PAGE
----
All images © by Roberto Piperno, owner of the domain. Write to firstname.lastname@example.org. Text edited by Rosamie Moore.
Page added in October 2005.
1204: the Byzantine Empire is parcelled out among the leaders of the Fourth Crusade after they conquer Constantinople, but the small Aegean islands (including Scopello) soon fall directly or indirectly into the hands of Venice: Scopello was ruled by the Ghisi, a family of Venetian merchants.
1276: the island returns under the often nominal rule of the reconstituted Byzantine Empire.
1453: the Turks seize Constantinople: the inhabitants of Scopello ask for Venetian protection.
1538: Khayr al Din (Barbarossa - red beard), corsair and admiral of the Turkish fleet, seizes Scopello.
Today the town of Skopelos occupies an area much larger than in the XVth century when it was under Venetian rule; the old town, however, is still easily identifiable as it is located on a low hill which sharply falls towards the modern town (left picture above) or towards the sea (right picture above).
At the top of the hill, on the site of the ancient acropolis, in the XIIIth century the Ghisi built a small fortress, not much more than a large tower.
The Ghisi tower ensured control over the bay and it was protected by a maze of very narrow and steep streets, often interrupted by low arches.
The old town is relatively well preserved although some houses have been modernized without paying attention to their consistency with the overall architecture of the location. As often occurs in the Aegean islands, the number of churches is extremely high in part because while the rulers were Catholic, their subjects were Orthodox. The church of Aghii Apostoli (left picture) retains its original appearance with the stones not covered by plaster: it is in part decorated with reliefs and sections of columns taken from buildings of the ancient Greek acropolis.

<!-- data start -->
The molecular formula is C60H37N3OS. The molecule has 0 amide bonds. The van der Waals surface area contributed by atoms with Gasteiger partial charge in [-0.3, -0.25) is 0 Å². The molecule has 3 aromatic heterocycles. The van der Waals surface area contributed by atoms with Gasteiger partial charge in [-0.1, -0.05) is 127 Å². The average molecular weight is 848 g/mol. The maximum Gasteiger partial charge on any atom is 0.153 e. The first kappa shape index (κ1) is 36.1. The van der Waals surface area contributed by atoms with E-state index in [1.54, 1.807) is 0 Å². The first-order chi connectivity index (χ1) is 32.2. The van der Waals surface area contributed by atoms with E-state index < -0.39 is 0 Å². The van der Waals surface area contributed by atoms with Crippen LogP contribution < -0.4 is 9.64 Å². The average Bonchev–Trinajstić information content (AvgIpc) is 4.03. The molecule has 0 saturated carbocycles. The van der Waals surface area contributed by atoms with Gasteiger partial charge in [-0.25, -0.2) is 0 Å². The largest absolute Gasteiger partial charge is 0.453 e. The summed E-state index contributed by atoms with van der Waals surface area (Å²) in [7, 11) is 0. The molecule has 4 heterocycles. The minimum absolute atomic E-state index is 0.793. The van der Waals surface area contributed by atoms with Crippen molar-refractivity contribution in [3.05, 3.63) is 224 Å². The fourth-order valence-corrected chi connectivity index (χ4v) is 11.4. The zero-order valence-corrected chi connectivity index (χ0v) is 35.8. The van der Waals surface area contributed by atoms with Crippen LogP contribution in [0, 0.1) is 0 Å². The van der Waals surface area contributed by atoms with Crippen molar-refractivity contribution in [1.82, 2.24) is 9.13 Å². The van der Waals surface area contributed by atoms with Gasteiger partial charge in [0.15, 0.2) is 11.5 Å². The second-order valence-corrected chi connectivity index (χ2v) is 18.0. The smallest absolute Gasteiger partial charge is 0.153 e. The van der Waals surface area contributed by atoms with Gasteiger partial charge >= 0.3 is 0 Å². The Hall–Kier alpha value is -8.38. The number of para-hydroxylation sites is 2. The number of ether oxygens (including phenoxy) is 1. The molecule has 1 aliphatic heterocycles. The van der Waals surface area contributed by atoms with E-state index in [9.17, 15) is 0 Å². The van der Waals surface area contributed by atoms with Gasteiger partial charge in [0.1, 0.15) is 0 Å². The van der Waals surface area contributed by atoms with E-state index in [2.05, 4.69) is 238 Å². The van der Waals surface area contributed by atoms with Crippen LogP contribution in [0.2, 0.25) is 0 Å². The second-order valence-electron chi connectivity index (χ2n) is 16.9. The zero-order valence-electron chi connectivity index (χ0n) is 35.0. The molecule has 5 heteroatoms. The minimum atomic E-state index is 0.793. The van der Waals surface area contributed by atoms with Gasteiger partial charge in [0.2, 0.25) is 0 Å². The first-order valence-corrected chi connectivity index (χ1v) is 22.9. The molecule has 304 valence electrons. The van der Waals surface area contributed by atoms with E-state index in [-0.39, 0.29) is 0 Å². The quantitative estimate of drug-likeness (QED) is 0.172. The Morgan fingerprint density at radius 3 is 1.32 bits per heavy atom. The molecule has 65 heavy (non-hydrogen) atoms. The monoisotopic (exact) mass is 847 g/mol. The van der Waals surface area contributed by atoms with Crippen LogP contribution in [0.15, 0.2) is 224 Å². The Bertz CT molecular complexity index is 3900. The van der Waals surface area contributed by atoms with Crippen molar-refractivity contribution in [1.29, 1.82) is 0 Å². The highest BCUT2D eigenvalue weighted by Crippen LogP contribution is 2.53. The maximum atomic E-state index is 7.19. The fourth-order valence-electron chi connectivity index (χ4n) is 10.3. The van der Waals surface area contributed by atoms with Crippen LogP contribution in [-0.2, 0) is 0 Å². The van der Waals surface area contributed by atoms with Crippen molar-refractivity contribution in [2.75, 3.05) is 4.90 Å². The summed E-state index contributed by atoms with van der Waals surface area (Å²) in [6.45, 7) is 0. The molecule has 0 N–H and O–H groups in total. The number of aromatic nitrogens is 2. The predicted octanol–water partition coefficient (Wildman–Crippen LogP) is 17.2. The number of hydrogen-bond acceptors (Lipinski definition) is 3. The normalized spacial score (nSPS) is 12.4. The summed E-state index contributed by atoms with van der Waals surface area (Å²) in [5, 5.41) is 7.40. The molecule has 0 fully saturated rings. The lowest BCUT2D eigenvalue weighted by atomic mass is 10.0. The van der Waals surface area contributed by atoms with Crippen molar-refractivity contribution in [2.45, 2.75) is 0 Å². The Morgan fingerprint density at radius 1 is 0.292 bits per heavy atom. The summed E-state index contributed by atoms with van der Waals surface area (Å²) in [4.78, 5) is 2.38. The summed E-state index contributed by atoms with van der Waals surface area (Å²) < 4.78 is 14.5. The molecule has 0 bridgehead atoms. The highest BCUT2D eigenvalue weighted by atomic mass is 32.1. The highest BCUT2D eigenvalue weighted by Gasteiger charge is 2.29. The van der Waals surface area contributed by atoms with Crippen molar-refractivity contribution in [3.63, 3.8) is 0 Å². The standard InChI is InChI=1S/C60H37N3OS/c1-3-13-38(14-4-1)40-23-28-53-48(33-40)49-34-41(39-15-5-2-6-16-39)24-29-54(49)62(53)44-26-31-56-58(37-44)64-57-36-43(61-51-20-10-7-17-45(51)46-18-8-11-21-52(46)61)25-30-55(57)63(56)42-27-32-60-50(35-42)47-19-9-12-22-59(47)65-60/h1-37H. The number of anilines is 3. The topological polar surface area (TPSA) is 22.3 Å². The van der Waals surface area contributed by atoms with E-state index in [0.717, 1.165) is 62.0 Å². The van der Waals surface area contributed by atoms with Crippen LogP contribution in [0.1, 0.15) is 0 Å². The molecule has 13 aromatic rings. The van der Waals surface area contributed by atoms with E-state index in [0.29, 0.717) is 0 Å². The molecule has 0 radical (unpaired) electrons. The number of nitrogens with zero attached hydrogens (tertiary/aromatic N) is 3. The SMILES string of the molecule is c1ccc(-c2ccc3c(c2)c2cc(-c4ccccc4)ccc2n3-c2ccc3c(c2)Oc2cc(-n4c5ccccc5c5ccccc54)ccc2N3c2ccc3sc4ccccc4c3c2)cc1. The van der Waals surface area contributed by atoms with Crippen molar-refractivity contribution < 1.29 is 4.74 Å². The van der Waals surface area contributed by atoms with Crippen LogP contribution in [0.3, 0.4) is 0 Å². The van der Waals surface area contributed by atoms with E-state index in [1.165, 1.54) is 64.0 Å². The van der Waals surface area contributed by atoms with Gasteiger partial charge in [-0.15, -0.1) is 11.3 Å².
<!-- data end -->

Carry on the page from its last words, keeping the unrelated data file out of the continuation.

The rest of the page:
The rocks falling into the sea have the appearance of towers and a picturesque church is thus called the "Church on the tower", although there is no evidence of a tower. The small chapel next to the church (shown in the image used as a background for this page) retains a small fountain where the Turks washed their feet and the low relief decorating the door is another indication that during the Ottoman rule it was used as a mosque.
Alonissos is the modern name of an island next to Scopello: the size of the island is similar to that of Scopello, but only its southern part is populated: in the past it was called Khiliodromia; while old maps are generally relatively accurate in positioning Scopello and nearby Schiatto, Alonissos is often wrongly located or even ignored.
The small village at its southern tip enjoys excellent views in almost all directions. It is visible from the town of Scopello and its inhabitants signalled the arrival of corsairs or other enemies by lighting fires.
Introductory page on the Venetian Fortresses
Pages of this section:
On the Ionian Islands: Corfų (Kerkyra) Paxo (Paxi) Santa Maura (Lefkadas) Cefalonia (Kephallonia) Asso (Assos) Itaca (Ithaki) Zante (Zachintos) Cerigo (Kythera)
On the mainland: Butrinto (Butrint) Parga Preveza and Azio (Aktion) Vonizza (Vonitsa) Lepanto (Nafpaktos) Atene (Athens)
On Morea: Castel di Morea (Rio), Castel di Rumelia (Antirio) and Patrasso (Patra) Castel Tornese (Hlemoutsi) and Glarenza Navarino (Pilo) and Calamata Modon (Methoni) Corone (Koroni) Braccio di Maina, Zarnata, Passavā and Chielefā Mistrā Corinto (Korinthos) Argo (Argos) Napoli di Romania (Nafplio) Malvasia (Monemvassia)
On the Aegean Sea: Negroponte (Chalki) Castelrosso (Karistos) Oreo Lemno (Limnos) Schiatto (Skiathos) Scopello (Skopelos) Alonisso Schiro (Skyros) Andro (Andros) Tino (Tinos) Micono (Mykonos) Siro (Syros) Egina (Aegina) Spezzia (Spetse) Paris (Paros) Antiparis (Andiparos) Nasso (Naxos) Serifo (Serifos) Sifno (Syphnos) Milo (Milos) Argentiera (Kimolos) Santorino (Thira) Folegandro (Folegandros) Stampalia (Astipalea) Candia (Kriti)
You may refresh your knowledge of the history of Venice in the Levant by reading an abstract from the History of Venice by Thomas Salmon, published in 1754. The Italian text is accompanied by an English summary.
Clickable Map of the Ionian and Aegean Seas with links to the Venetian fortresses and to other locations (opens in a separate window)